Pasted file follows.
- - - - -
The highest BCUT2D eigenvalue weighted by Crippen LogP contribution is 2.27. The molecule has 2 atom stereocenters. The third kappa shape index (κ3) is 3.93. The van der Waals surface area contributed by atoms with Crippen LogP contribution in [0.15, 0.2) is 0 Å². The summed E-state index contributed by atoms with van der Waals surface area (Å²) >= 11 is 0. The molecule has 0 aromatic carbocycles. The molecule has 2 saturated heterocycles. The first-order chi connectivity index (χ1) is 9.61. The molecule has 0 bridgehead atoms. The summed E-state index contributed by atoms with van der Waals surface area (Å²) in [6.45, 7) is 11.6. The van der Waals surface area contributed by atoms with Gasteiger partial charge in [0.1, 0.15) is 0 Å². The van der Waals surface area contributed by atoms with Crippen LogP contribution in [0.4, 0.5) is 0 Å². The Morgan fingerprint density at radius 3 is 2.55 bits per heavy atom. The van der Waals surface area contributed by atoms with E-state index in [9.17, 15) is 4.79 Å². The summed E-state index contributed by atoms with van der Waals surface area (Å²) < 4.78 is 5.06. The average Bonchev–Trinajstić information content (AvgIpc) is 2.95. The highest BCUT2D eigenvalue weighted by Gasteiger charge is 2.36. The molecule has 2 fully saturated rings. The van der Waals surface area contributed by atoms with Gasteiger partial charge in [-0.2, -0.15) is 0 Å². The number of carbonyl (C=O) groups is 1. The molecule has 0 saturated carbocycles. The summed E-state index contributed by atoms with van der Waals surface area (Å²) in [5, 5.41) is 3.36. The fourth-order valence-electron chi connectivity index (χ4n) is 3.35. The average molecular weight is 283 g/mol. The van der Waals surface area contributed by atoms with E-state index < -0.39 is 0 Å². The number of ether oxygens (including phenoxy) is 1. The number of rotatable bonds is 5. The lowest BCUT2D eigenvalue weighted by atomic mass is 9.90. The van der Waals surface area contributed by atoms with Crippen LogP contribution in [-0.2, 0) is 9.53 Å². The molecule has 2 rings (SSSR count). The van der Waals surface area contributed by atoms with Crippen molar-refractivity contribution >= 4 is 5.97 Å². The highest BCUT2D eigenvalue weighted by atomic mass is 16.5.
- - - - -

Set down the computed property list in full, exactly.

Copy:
The highest BCUT2D eigenvalue weighted by Crippen LogP contribution is 2.27. The molecule has 2 atom stereocenters. The third kappa shape index (κ3) is 3.93. The van der Waals surface area contributed by atoms with Crippen LogP contribution in [0.15, 0.2) is 0 Å². The summed E-state index contributed by atoms with van der Waals surface area (Å²) >= 11 is 0. The molecule has 0 aromatic carbocycles. The molecule has 2 saturated heterocycles. The first-order chi connectivity index (χ1) is 9.61. The molecule has 0 bridgehead atoms. The summed E-state index contributed by atoms with van der Waals surface area (Å²) in [6.45, 7) is 11.6. The van der Waals surface area contributed by atoms with Gasteiger partial charge in [0.1, 0.15) is 0 Å². The van der Waals surface area contributed by atoms with Crippen LogP contribution in [0.4, 0.5) is 0 Å². The Morgan fingerprint density at radius 3 is 2.55 bits per heavy atom. The van der Waals surface area contributed by atoms with E-state index in [9.17, 15) is 4.79 Å². The summed E-state index contributed by atoms with van der Waals surface area (Å²) < 4.78 is 5.06. The average Bonchev–Trinajstić information content (AvgIpc) is 2.95. The highest BCUT2D eigenvalue weighted by Gasteiger charge is 2.36. The molecule has 2 fully saturated rings. The van der Waals surface area contributed by atoms with Gasteiger partial charge in [-0.2, -0.15) is 0 Å². The number of carbonyl (C=O) groups is 1. The molecule has 0 saturated carbocycles. The summed E-state index contributed by atoms with van der Waals surface area (Å²) in [5, 5.41) is 3.36. The fourth-order valence-electron chi connectivity index (χ4n) is 3.35. The average molecular weight is 283 g/mol. The van der Waals surface area contributed by atoms with E-state index < -0.39 is 0 Å². The number of ether oxygens (including phenoxy) is 1. The number of rotatable bonds is 5. The lowest BCUT2D eigenvalue weighted by atomic mass is 9.90. The van der Waals surface area contributed by atoms with Crippen LogP contribution in [-0.2, 0) is 9.53 Å². The molecule has 2 rings (SSSR count). The van der Waals surface area contributed by atoms with Crippen molar-refractivity contribution >= 4 is 5.97 Å². The highest BCUT2D eigenvalue weighted by atomic mass is 16.5.